PLANSPONSOR Roadmap: The Financial Security Journey
Experts recommendedmaintaining regular outreach and measuring success as ways to champion a financial wellness plan.
While there is no blanket solution for financial wellness, advisers can recommend creating a metric for success, celebrating small wins and offering consistent communication, experts said at the “The Financial Security Journey” session of PLANSPONSOR’s Roadmap livestream event.
To identify plan priorities, Jake Spiegel, a research associate at EBRI, said participants’ wide array of backgrounds must be part of the solution.
“We all have identities that aren’t as unique as our own fingerprints,” said Spiegel. “Everybody’s got diversities, and so there is just not going to be a one-size-fits-all solution.”
He provided the example of a participant population that might seem homogenous, such as a tech company, where everyone is relatively young and highly compensated. However, in reality, one worker might have to care for an elder, another worker might have huge student loan debt, and another worker might have a child with special needs.
Spiegel said the right benefits to include in a plan will depend on how a company defines success. From his experience, he observed that many employers are looking to create financial wellness metrics and use them to direct more resources toward successful projects.
“They’re looking to measure things like, ‘Do people participate in this program?’ ‘Do we increase retention this way?’ There’s a huge appetite for employers to develop these sorts of metrics and justify their financial spending,” he said.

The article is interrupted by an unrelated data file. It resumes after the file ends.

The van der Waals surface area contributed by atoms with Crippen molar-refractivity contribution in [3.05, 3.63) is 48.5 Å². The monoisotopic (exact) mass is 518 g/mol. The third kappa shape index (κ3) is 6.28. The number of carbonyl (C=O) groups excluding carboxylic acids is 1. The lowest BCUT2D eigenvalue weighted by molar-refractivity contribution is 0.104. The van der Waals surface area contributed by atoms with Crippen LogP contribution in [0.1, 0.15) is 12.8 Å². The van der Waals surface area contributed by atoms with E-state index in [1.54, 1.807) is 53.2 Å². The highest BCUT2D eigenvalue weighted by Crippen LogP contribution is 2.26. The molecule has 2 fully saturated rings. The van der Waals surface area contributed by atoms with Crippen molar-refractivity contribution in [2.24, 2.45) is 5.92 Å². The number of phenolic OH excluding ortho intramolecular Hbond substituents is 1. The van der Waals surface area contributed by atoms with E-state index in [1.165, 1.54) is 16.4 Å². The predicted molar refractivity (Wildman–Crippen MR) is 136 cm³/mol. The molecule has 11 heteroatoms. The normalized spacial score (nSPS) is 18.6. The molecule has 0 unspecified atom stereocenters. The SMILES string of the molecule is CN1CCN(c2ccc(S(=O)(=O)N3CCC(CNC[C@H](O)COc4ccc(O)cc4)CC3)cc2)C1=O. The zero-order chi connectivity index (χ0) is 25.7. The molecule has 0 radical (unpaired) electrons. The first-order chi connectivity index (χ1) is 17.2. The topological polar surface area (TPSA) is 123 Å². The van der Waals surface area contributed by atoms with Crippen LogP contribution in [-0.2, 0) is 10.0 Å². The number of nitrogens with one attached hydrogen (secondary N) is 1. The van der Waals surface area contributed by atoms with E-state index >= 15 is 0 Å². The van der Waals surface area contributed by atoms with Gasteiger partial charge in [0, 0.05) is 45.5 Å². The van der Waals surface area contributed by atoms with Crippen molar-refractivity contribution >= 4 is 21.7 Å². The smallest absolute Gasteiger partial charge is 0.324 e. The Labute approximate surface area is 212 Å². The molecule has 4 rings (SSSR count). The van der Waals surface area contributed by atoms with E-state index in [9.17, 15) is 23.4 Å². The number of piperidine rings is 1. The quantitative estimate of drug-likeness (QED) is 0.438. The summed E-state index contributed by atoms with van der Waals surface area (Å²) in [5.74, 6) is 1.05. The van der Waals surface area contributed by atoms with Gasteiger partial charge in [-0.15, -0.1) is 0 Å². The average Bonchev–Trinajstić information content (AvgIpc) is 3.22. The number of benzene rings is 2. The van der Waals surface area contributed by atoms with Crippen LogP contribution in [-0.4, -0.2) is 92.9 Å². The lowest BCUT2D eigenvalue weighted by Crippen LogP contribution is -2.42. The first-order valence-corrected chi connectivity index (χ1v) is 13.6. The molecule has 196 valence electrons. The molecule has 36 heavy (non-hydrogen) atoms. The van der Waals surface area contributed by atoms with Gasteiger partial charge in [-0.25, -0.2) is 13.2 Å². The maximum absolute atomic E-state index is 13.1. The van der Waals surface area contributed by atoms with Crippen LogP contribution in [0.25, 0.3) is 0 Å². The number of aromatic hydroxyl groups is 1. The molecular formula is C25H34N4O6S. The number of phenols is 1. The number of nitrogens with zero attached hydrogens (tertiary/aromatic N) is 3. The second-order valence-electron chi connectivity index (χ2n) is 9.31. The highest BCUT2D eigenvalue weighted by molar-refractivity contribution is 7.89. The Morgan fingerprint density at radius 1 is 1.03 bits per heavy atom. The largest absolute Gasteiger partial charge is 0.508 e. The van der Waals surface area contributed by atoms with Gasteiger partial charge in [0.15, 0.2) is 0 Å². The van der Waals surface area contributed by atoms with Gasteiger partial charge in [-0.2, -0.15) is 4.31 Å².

Monica De Agostino, manager of benefits, compensation and human resources information system at MRIGlobal, agreed there is no right formula to creating a financial wellness plan, but she believes in celebrating the minor wins.
“Complexity leads to inertia, and when we’re talking about financial wellness, we’re dealing with—at the bottom of it—human behavior,” said De Agostino. “Changing behavior is a long-term gig. Especially in the beginning, accomplishments are going to feel small, the milestones can fade in and out very quickly. It can feel like they were not really making any progress, but you actually are in creating that conversation.”
De Agostino went on to say that small wins can lead to better outcomes for employees. She said in 2021, the MRIGlobal HR committee sat down together to look at securing retirement for their 450 employees.
“We had a couple of different plans,” she said. “We had a matching and nonmatching contribution. The nonmatching contribution was a complicated formula. I said, ‘We have to explain it in 10 seconds or less, or it loses momentum again or actually leads to inertia.’ That’s how we came up with the 100% dollar-for-dollar formula and focused on the match.”
The committee put its dollars into the match, rolled the solution out and immediately saw contributions rise. Older employees advised their younger counterparts to jump in on the match, and the participation rate peaked at 98%. In addition, the project ended up being budget-neutral.
“To this day, we have really high savings rates,” she said. “Because at the end of the day, people just really enjoy, at least in our population, the match.”
Jeff Petrone, managing director at SageView Advisory, emphasized again that there is no one silver bullet strategy that works for every single group, but across-the-board programs that have seen the most success have had “champions” like De Agostino driving the initiatives for their employer and workforces.
“[They] want those initiatives to be successful, who spend the time to craft a communication plan that’s not just once a year, but continually reaching the employees to make them aware of those resources,” said Petrone. “They’re working department by department, working division by division, sending things out to employees continually throughout the year.”